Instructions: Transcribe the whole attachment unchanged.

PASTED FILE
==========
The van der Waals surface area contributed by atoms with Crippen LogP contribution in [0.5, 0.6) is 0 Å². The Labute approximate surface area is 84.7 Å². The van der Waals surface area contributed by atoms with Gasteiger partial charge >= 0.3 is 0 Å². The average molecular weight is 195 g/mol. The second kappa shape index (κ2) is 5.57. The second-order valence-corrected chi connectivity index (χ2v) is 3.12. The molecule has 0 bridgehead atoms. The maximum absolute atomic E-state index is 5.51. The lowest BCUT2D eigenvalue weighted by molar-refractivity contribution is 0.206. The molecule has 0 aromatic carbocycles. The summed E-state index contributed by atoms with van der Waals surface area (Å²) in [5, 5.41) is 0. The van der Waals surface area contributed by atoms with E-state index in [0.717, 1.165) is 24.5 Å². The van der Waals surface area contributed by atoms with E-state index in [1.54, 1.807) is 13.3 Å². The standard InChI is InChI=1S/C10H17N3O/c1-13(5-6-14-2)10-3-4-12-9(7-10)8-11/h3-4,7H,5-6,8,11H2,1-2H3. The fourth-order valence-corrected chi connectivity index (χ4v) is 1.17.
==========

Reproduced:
The van der Waals surface area contributed by atoms with Crippen LogP contribution in [0.5, 0.6) is 0 Å². The Labute approximate surface area is 84.7 Å². The van der Waals surface area contributed by atoms with Gasteiger partial charge >= 0.3 is 0 Å². The average molecular weight is 195 g/mol. The second kappa shape index (κ2) is 5.57. The second-order valence-corrected chi connectivity index (χ2v) is 3.12. The molecule has 0 bridgehead atoms. The maximum absolute atomic E-state index is 5.51. The lowest BCUT2D eigenvalue weighted by molar-refractivity contribution is 0.206. The molecule has 0 aromatic carbocycles. The summed E-state index contributed by atoms with van der Waals surface area (Å²) in [5, 5.41) is 0. The van der Waals surface area contributed by atoms with E-state index in [0.717, 1.165) is 24.5 Å². The van der Waals surface area contributed by atoms with E-state index in [1.54, 1.807) is 13.3 Å². The standard InChI is InChI=1S/C10H17N3O/c1-13(5-6-14-2)10-3-4-12-9(7-10)8-11/h3-4,7H,5-6,8,11H2,1-2H3. The fourth-order valence-corrected chi connectivity index (χ4v) is 1.17.